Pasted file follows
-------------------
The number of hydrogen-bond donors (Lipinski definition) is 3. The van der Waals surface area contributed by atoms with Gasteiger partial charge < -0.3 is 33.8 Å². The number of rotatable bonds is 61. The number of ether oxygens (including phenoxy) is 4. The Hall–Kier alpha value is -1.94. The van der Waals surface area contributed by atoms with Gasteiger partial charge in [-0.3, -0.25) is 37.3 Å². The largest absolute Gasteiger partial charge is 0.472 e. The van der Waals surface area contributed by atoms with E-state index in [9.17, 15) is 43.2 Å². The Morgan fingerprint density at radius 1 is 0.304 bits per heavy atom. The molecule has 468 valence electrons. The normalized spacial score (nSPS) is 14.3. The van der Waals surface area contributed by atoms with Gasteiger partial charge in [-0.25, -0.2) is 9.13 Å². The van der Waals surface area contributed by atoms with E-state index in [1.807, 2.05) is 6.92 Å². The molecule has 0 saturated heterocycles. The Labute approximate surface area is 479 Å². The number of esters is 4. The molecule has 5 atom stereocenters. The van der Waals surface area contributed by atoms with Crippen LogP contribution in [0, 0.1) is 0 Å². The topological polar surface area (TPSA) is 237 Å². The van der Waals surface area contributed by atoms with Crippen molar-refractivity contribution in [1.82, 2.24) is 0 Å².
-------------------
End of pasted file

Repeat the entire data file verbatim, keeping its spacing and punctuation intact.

The number of hydrogen-bond donors (Lipinski definition) is 3. The van der Waals surface area contributed by atoms with Gasteiger partial charge < -0.3 is 33.8 Å². The number of rotatable bonds is 61. The number of ether oxygens (including phenoxy) is 4. The Hall–Kier alpha value is -1.94. The van der Waals surface area contributed by atoms with Gasteiger partial charge in [-0.3, -0.25) is 37.3 Å². The largest absolute Gasteiger partial charge is 0.472 e. The van der Waals surface area contributed by atoms with E-state index in [9.17, 15) is 43.2 Å². The Morgan fingerprint density at radius 1 is 0.304 bits per heavy atom. The molecule has 468 valence electrons. The normalized spacial score (nSPS) is 14.3. The van der Waals surface area contributed by atoms with Gasteiger partial charge in [-0.25, -0.2) is 9.13 Å². The van der Waals surface area contributed by atoms with E-state index in [1.807, 2.05) is 6.92 Å². The molecule has 0 saturated heterocycles. The Labute approximate surface area is 479 Å². The number of esters is 4. The molecule has 5 atom stereocenters. The van der Waals surface area contributed by atoms with Crippen LogP contribution in [0, 0.1) is 0 Å². The topological polar surface area (TPSA) is 237 Å². The van der Waals surface area contributed by atoms with Crippen molar-refractivity contribution in [1.82, 2.24) is 0 Å².